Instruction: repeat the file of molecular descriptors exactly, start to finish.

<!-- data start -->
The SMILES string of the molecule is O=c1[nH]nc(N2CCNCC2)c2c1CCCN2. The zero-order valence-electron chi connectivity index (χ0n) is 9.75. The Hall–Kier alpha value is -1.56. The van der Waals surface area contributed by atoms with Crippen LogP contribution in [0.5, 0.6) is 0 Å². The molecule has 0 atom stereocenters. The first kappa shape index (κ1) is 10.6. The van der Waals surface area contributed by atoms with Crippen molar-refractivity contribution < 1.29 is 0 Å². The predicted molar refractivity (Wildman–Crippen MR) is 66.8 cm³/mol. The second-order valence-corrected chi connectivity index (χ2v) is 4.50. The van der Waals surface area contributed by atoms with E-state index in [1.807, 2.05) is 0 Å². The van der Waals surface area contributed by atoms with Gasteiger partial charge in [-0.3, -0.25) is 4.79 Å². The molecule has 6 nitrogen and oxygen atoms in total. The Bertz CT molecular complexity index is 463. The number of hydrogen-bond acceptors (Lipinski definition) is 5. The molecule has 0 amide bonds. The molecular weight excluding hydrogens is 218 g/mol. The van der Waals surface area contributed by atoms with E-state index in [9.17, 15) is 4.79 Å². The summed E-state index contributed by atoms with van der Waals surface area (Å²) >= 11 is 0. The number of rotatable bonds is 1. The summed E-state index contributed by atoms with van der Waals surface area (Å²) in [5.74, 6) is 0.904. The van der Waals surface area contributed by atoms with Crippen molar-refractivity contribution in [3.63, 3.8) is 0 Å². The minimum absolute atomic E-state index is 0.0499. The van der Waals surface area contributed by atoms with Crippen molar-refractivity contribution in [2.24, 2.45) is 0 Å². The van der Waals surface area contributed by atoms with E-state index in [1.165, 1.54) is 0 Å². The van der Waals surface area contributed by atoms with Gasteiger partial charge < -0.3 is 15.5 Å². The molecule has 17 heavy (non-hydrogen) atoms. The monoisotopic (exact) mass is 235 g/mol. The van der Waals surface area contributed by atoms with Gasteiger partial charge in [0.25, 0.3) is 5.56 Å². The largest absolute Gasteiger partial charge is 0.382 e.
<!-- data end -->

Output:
The SMILES string of the molecule is O=c1[nH]nc(N2CCNCC2)c2c1CCCN2. The zero-order valence-electron chi connectivity index (χ0n) is 9.75. The Hall–Kier alpha value is -1.56. The van der Waals surface area contributed by atoms with Crippen LogP contribution in [0.5, 0.6) is 0 Å². The molecule has 0 atom stereocenters. The first kappa shape index (κ1) is 10.6. The van der Waals surface area contributed by atoms with Crippen molar-refractivity contribution < 1.29 is 0 Å². The predicted molar refractivity (Wildman–Crippen MR) is 66.8 cm³/mol. The second-order valence-corrected chi connectivity index (χ2v) is 4.50. The van der Waals surface area contributed by atoms with E-state index in [1.807, 2.05) is 0 Å². The van der Waals surface area contributed by atoms with Gasteiger partial charge in [-0.3, -0.25) is 4.79 Å². The molecule has 6 nitrogen and oxygen atoms in total. The Bertz CT molecular complexity index is 463. The number of hydrogen-bond acceptors (Lipinski definition) is 5. The molecule has 0 amide bonds. The molecular weight excluding hydrogens is 218 g/mol. The van der Waals surface area contributed by atoms with E-state index in [9.17, 15) is 4.79 Å². The summed E-state index contributed by atoms with van der Waals surface area (Å²) >= 11 is 0. The number of rotatable bonds is 1. The summed E-state index contributed by atoms with van der Waals surface area (Å²) in [5.74, 6) is 0.904. The van der Waals surface area contributed by atoms with Crippen molar-refractivity contribution in [3.63, 3.8) is 0 Å². The minimum absolute atomic E-state index is 0.0499. The van der Waals surface area contributed by atoms with Crippen molar-refractivity contribution in [2.24, 2.45) is 0 Å². The van der Waals surface area contributed by atoms with E-state index in [1.165, 1.54) is 0 Å². The van der Waals surface area contributed by atoms with Gasteiger partial charge < -0.3 is 15.5 Å². The molecule has 17 heavy (non-hydrogen) atoms. The monoisotopic (exact) mass is 235 g/mol. The van der Waals surface area contributed by atoms with Gasteiger partial charge in [0.25, 0.3) is 5.56 Å². The largest absolute Gasteiger partial charge is 0.382 e.